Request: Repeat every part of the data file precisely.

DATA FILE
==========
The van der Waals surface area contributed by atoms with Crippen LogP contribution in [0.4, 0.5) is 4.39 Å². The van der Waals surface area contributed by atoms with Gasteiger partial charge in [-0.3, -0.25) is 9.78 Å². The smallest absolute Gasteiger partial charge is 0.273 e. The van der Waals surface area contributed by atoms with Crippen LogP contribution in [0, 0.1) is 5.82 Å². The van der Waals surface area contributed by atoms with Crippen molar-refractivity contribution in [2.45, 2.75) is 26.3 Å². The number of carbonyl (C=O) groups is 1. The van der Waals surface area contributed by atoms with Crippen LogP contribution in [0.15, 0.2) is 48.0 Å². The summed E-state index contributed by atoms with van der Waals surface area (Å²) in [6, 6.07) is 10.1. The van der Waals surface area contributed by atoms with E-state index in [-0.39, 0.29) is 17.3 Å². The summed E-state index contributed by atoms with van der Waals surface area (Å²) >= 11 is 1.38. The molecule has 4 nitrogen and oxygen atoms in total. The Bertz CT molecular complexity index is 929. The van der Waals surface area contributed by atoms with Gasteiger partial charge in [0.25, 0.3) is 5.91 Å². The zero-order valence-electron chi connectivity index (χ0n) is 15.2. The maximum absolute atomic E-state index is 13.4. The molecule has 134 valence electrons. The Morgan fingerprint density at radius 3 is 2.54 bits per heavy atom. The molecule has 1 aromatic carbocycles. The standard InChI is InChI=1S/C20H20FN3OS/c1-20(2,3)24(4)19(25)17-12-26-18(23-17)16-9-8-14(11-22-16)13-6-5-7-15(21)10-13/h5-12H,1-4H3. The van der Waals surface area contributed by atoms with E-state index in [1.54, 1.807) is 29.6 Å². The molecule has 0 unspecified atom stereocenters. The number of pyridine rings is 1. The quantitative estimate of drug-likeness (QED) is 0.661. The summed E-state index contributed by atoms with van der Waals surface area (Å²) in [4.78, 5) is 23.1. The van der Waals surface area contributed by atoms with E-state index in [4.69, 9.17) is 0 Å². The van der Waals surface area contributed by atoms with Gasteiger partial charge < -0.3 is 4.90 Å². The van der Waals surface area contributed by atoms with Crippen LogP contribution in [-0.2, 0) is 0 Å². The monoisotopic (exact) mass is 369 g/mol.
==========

The van der Waals surface area contributed by atoms with Crippen LogP contribution in [0.4, 0.5) is 4.39 Å². The van der Waals surface area contributed by atoms with Gasteiger partial charge in [-0.3, -0.25) is 9.78 Å². The smallest absolute Gasteiger partial charge is 0.273 e. The van der Waals surface area contributed by atoms with Crippen LogP contribution in [0, 0.1) is 5.82 Å². The van der Waals surface area contributed by atoms with Crippen molar-refractivity contribution in [2.45, 2.75) is 26.3 Å². The number of carbonyl (C=O) groups is 1. The van der Waals surface area contributed by atoms with Crippen LogP contribution in [0.15, 0.2) is 48.0 Å². The summed E-state index contributed by atoms with van der Waals surface area (Å²) in [6, 6.07) is 10.1. The van der Waals surface area contributed by atoms with E-state index in [-0.39, 0.29) is 17.3 Å². The summed E-state index contributed by atoms with van der Waals surface area (Å²) >= 11 is 1.38. The molecule has 4 nitrogen and oxygen atoms in total. The Bertz CT molecular complexity index is 929. The van der Waals surface area contributed by atoms with Gasteiger partial charge in [0.25, 0.3) is 5.91 Å². The zero-order valence-electron chi connectivity index (χ0n) is 15.2. The maximum absolute atomic E-state index is 13.4. The molecule has 134 valence electrons. The Morgan fingerprint density at radius 3 is 2.54 bits per heavy atom. The molecule has 1 aromatic carbocycles. The standard InChI is InChI=1S/C20H20FN3OS/c1-20(2,3)24(4)19(25)17-12-26-18(23-17)16-9-8-14(11-22-16)13-6-5-7-15(21)10-13/h5-12H,1-4H3. The van der Waals surface area contributed by atoms with E-state index in [1.54, 1.807) is 29.6 Å². The molecule has 0 unspecified atom stereocenters. The number of pyridine rings is 1. The quantitative estimate of drug-likeness (QED) is 0.661. The summed E-state index contributed by atoms with van der Waals surface area (Å²) in [4.78, 5) is 23.1. The van der Waals surface area contributed by atoms with E-state index in [4.69, 9.17) is 0 Å². The van der Waals surface area contributed by atoms with Gasteiger partial charge < -0.3 is 4.90 Å². The van der Waals surface area contributed by atoms with Crippen LogP contribution in [-0.2, 0) is 0 Å². The monoisotopic (exact) mass is 369 g/mol.